Sharana is a social and development organization established to address the critical educational needs of socio-economically disadvantaged children and communities in urban Pondicherry and its surrounding villages. Sharana’s foundational belief is that all human beings are equal in rights and dignity, and everyone is entitled to food, clothing, and shelter. Sharana’s approach to addressing the educational needs of children and communities is thus integrative, comprehensive, and holistic, addressing educational needs involves addressing health, nutrition, hygiene, housing, security, and other family and community needs in parallel while enabling individuals to become autonomous, active, contributing members of society.
Set in the residential area of rapidly urbanising Pondicherry, the new building for Sharana non-profit is mainly designed to be a welcoming place to nurture socio-economically disadvantaged children to fully claim their rights to education by developing social programs, building physical infrastructure, and identifying sources of financial support.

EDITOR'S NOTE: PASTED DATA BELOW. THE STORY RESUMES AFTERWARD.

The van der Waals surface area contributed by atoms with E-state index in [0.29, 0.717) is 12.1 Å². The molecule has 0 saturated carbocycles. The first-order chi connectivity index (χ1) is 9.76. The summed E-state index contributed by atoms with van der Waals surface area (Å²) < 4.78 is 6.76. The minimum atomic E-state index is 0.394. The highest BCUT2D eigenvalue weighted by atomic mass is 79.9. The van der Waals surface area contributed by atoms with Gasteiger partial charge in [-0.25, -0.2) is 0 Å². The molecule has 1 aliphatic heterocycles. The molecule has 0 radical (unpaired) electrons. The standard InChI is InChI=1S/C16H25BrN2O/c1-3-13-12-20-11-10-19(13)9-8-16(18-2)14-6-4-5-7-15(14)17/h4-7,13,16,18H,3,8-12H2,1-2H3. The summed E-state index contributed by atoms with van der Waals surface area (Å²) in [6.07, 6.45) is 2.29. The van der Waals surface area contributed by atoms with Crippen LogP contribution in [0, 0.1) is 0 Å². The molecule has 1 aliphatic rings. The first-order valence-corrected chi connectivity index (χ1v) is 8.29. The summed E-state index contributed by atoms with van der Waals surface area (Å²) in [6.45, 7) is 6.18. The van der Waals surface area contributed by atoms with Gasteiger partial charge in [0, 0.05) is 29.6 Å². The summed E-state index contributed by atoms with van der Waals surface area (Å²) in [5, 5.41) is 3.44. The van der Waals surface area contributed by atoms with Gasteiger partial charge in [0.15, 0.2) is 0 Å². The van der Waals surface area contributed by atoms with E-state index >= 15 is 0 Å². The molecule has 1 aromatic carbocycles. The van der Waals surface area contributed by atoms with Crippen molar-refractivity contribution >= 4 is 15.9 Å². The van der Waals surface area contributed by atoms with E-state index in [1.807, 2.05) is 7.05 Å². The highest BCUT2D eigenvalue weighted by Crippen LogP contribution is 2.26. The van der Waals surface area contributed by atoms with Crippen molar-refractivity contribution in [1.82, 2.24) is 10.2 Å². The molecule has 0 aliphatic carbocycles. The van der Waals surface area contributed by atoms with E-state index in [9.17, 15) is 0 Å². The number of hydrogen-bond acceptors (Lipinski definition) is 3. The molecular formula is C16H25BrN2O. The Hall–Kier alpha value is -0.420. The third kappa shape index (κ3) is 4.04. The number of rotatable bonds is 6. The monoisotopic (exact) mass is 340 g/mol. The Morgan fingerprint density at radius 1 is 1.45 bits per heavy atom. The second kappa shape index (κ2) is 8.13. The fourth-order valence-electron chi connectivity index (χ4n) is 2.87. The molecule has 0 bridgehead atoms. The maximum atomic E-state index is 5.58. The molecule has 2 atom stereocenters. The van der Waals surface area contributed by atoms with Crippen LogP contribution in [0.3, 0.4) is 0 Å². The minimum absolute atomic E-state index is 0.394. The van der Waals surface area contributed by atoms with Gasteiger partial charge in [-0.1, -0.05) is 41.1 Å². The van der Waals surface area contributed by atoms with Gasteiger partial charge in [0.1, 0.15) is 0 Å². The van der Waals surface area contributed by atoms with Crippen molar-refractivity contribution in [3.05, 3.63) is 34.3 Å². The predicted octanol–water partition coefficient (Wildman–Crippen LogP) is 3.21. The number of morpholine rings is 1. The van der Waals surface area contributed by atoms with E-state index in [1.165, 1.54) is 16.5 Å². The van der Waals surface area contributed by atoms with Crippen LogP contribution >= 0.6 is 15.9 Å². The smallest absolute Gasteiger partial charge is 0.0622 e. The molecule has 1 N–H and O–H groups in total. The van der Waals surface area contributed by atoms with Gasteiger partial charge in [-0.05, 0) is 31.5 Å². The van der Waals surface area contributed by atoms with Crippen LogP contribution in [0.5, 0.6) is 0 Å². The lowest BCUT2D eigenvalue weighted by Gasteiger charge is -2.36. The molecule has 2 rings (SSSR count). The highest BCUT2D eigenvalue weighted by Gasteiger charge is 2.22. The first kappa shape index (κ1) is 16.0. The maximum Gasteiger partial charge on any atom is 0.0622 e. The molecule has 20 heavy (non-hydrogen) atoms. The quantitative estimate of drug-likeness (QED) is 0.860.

The architecture revolves around a central strip of an inner garden court with the large multipurpose activity spaces on rear side of the site, and reception/administration services on the front side along the street. To achieve a high standard of architecture appropriate to the status of the institutional building affordably, the building is constructed as reinforced cement concrete slabs on columns of the same material. To enclose the various spaces economically, walls are made of porous terracotta screen modules that are speedy to erect and eliminate the need for windows and frames while allowing ventilation throughout the wall surface achieving the required conditions of climatic comfort in the tropical context economically. These screen wall elements allow transparency from floor upwards allowing small children to remain in contact with the garden outdoors visually. The porous elements convey transparency, and inclusiveness as per the aims of the institute, and practically require no additional finishes like plasters and paints as in regular masonry, while also minimizing maintenance.
In order to give the activity rooms their own identity and sense of enclosure, and to break the monotony of long corridors, the geometry of angular walls as composition elements is the ordering principle. This feature gives the corridor and entrance areas a sense of enclosure, identity and a sense of intimacy appropriate to the scale of little children, and help them orient within the complex, and completely deconstruct the sense of long monotonous corridors. The angular walls are perceived as embracing and welcoming elements.
Photos by : Javier Callejas